Date Posted: February 10, 2016
Author(s): Bob Barber, Sue Kater, and Other CSCC Members
This document contains answers to questions frequently asked by graduate students at CSCC conferences who are interested in working at or conducting research at community colleges. It can be used at higher education leadership programs and other forums where graduate students are seeking to learn more about the community college world.
 
Date Posted: December 18, 2015
Author(s): Alan Stage
This paper investigates the need for community colleges to offer baccalaureate degrees. A research of the literature examined the need for this type of degree as well as how it fits with the mission of the community college. This paper will argue that the literature indicates both a need for these programs as well as the ability and willingness for community colleges to deliver them. The literature also shows, however, a gap in available research on the outcomes achieved by community colleges offering these programs.
 
Date Posted: December 18, 2015
Author(s): Jennifer A. McConville
The population of the United States is over half female. Women in the United States receive 57 percent of higher education degrees awarded each year. With these numbers continually increasing, one might assume the number of women leaders in our colleges are also growing at the same rate. They are not. This paper looks at the arguments behind why the ratios are not growing at a faster percentage. It also examines possible ways to start changing that trend.
 
Date Posted: December 18, 2015
Author(s): Vanessa Meinberg
This paper discusses issues facing low-income students in relation to degree-attainment and success rates at community colleges. Topics discussed include analyzing barriers this population faces using the socio-cultural theory and recommendations for action implementing Tinto’s (1975) Interactionalist Model of Student Persistence. Limitations and implications for future research are discussed as well. Keywords: Community College, Graduation Rates, Low-Income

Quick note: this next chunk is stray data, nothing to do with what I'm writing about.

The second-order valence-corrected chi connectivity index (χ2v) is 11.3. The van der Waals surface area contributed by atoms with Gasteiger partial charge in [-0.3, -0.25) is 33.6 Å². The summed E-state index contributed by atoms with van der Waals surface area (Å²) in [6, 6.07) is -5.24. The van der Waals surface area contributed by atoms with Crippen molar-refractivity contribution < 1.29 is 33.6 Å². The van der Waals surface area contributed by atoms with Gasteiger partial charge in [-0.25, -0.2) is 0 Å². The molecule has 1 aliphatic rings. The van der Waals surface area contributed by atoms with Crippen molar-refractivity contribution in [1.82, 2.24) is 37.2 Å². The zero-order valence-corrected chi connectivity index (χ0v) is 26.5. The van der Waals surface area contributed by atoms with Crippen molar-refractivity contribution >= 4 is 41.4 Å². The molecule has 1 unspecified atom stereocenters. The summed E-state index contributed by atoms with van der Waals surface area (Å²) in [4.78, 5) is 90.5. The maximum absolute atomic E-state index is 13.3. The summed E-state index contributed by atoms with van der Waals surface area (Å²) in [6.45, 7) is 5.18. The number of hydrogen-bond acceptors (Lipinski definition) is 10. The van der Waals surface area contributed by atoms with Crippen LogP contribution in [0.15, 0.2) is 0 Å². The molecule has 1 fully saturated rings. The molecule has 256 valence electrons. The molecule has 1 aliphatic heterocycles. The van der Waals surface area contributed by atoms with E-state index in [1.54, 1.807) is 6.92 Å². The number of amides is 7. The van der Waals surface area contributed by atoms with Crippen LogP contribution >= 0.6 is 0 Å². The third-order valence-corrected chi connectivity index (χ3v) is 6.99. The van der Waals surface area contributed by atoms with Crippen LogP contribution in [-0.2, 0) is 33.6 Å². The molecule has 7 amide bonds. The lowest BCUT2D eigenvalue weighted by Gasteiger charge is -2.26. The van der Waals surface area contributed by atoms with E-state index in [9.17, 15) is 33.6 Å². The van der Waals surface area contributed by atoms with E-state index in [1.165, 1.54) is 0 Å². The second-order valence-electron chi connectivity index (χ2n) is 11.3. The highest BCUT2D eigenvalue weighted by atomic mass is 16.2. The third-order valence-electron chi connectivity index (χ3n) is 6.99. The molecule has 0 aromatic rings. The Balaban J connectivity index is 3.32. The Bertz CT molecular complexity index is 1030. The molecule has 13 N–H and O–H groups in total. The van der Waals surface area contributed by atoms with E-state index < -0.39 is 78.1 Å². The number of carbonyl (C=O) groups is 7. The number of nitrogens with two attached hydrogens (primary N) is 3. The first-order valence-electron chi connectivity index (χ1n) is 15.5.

Date Posted: December 18, 2015
Author(s): Miles Young
Community colleges currently face a crisis is governance in which globalization and the neo-liberal agenda have dictated how many administrators have chosen to structure their organizations. Consequently, faculty at these institutions have found themselves marginalized in this new corporate model. Shared governance, in response, provides a framework that scholars and practitioners can use to maintain community colleges’ relevance in today’s global market while ensuring the inclusion of faculty in institutional decision-making.
 
Date Posted: December 17, 2015
Author(s): Garrett D. Nogan
This position paper details the current climate and challenges of higher education. It highlights the challenges and myriad of issues specifically facing community colleges. While there are many types of leadership, collaborative leadership plays an overwhelming role in enabling community colleges to be successful now and in the future. Meeting multiple missions, maintaining organizational survival, expanding its reach, and meeting diversity needs are all challenges that are best solved through collaborative and participative leadership. While this leadership approach isn’t flawless, drawbacks and counter-arguments will also be identified.
 
Date Posted: December 16, 2015
Author(s): Holli Duggan
The purpose of this paper is to provide recommendations for increasing the use, revision, and development of open educational resources (OER) through closer collaborative partnerships with community college librarians to increase information literacy instruction. OER are defined as educational materials that are licensed to use freely which include learning objects such as videos, digital textbooks, learning modules, and lessons. Collaborative instruction efforts and the integration of OER can lessen financial burdens, enhance traditional curriculums, and help students’ transition to effective online learners.
 
Date Posted: December 15, 2015
Author(s): Janet K. Gill